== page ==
Webinar Event: Collecting Field Data on Local Birds
with Elementary Students

Green Teacher, a non-profit organization, dedicated to helping educators, inside and outside of schools, promote environmental awareness through their quarterly magazine, is providing a series of six free webinars throughout the 2016 winter/spring. On Thursday February 4, 7:30 pm- 8:30 EST, Renee Bachman and Ted Watt will be presenting the third webinar within the series, "Collecting Field Data on Local Birds with Elementary Students".

Through this webinar, Ted and Renee will explore how birds provide ready access for elementary level students to a variety of life science content areas. The presenters planned and carried out a nesting bird survey with 5th Graders in Western Massachusetts as part of Cornell's Birds in Forested Landscape Program. While teaching in Phoenix, Renee and her students collected data for the Central Arizona Phoenix Long Term Environmental Research Project. Ted has taught bird identification in informal settings for over thirty years. Together, they plan to share science practices and techniques in conjunction with visual and auditory bird observation skills, field data collection and analysis skills, and student presentation techniques for the wider community.

Registration and further information can be found on the Green Teacher website.
Thoughout the entire year, students at the Sugar Grove Nature Center in Funk's Grove (IL), can be found learning, and practicing, important lessons in maintaining safe and bird-friendly feeding areas.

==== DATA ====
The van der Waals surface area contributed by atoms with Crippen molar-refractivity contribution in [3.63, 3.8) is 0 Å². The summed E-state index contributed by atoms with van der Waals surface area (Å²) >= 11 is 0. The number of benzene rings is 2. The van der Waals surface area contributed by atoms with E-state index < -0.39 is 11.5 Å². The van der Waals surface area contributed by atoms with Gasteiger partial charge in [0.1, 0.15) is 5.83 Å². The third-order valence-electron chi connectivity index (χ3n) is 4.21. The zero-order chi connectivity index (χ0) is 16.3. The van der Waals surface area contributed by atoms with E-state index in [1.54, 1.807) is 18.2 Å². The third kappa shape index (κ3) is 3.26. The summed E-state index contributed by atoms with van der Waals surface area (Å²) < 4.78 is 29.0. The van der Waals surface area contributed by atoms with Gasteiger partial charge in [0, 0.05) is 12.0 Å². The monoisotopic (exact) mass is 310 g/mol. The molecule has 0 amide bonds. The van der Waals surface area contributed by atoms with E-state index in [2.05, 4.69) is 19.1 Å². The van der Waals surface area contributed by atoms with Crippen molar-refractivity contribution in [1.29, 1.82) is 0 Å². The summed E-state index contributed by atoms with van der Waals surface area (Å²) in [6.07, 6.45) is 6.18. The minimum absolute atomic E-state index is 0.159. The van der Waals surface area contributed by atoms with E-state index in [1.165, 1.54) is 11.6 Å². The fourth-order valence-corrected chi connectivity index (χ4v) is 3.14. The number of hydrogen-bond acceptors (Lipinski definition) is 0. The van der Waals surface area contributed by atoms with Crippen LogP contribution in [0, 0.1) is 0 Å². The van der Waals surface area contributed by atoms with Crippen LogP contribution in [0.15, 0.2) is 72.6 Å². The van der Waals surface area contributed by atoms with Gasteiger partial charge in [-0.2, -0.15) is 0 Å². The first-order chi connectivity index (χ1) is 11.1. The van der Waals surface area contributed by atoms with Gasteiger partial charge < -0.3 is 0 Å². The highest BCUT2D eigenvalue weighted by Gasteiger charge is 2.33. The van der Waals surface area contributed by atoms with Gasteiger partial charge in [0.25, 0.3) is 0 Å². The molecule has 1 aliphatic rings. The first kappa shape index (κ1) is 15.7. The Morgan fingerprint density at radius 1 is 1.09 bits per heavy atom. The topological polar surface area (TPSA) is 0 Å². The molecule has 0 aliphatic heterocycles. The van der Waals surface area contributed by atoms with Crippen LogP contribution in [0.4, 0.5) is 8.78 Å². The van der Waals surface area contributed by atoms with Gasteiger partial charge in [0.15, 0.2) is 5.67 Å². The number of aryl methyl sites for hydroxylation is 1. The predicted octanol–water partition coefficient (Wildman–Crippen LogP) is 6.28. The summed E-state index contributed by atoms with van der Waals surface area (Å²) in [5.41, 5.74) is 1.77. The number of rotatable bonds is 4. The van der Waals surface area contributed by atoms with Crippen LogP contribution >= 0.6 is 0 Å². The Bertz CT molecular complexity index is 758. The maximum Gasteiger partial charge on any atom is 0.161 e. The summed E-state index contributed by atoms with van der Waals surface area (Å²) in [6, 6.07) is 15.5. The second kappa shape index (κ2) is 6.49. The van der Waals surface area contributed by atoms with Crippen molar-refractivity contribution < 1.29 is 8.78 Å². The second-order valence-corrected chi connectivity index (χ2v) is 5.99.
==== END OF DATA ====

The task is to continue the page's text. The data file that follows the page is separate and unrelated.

Education in Action


The Bird Education Network (BEN) was created following the February 2007 National Gathering, hosted by the Council for Environmental Education (CEE). BEN is a CEE initiative that seeks to connect and support a community of bird education professionals. 
Over 4,000 individuals representing 300 organizations receive communications and engage in professional dialogue through the BEN-administered Bird Education Listserv
 
To learn more about us, read the BEN publication, "Toward a National Bird Education Strategy".

The BEN Bulletin is provided free of charge. We appreciate any financial help possible to continue this effort. See your logo in the BEN Bulletin! Contact us for sponsorship opportunities.

Newsletter Maintained by:
Council for Environmental Education  | Flying WILD  |  BEN Committee